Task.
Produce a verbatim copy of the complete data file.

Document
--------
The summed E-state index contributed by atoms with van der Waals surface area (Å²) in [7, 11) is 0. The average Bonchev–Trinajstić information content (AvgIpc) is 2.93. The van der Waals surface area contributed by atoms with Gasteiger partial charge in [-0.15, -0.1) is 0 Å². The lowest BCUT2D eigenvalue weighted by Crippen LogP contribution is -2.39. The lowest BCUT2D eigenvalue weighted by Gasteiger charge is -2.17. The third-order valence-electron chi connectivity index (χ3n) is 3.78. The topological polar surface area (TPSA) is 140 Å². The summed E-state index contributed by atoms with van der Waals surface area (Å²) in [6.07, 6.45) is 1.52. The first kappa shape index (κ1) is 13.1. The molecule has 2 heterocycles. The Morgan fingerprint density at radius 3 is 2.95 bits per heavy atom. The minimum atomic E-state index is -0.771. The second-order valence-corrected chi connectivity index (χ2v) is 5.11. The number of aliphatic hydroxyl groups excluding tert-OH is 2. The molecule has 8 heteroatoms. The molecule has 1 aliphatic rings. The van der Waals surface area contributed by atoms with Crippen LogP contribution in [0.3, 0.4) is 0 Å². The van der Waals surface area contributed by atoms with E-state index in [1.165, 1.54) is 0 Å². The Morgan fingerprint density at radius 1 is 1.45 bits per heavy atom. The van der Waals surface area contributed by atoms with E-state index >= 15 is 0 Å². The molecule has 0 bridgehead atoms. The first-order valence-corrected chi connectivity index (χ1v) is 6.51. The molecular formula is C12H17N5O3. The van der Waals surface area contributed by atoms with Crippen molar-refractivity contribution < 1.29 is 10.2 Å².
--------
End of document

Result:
The summed E-state index contributed by atoms with van der Waals surface area (Å²) in [7, 11) is 0. The average Bonchev–Trinajstić information content (AvgIpc) is 2.93. The van der Waals surface area contributed by atoms with Gasteiger partial charge in [-0.15, -0.1) is 0 Å². The lowest BCUT2D eigenvalue weighted by Crippen LogP contribution is -2.39. The lowest BCUT2D eigenvalue weighted by Gasteiger charge is -2.17. The third-order valence-electron chi connectivity index (χ3n) is 3.78. The topological polar surface area (TPSA) is 140 Å². The summed E-state index contributed by atoms with van der Waals surface area (Å²) in [6.07, 6.45) is 1.52. The first kappa shape index (κ1) is 13.1. The molecule has 2 heterocycles. The Morgan fingerprint density at radius 3 is 2.95 bits per heavy atom. The minimum atomic E-state index is -0.771. The second-order valence-corrected chi connectivity index (χ2v) is 5.11. The number of aliphatic hydroxyl groups excluding tert-OH is 2. The molecule has 8 heteroatoms. The molecule has 1 aliphatic rings. The van der Waals surface area contributed by atoms with Crippen LogP contribution in [0.3, 0.4) is 0 Å². The van der Waals surface area contributed by atoms with E-state index in [1.165, 1.54) is 0 Å². The Morgan fingerprint density at radius 1 is 1.45 bits per heavy atom. The van der Waals surface area contributed by atoms with E-state index >= 15 is 0 Å². The molecule has 0 bridgehead atoms. The first-order valence-corrected chi connectivity index (χ1v) is 6.51. The molecular formula is C12H17N5O3. The van der Waals surface area contributed by atoms with Crippen molar-refractivity contribution < 1.29 is 10.2 Å².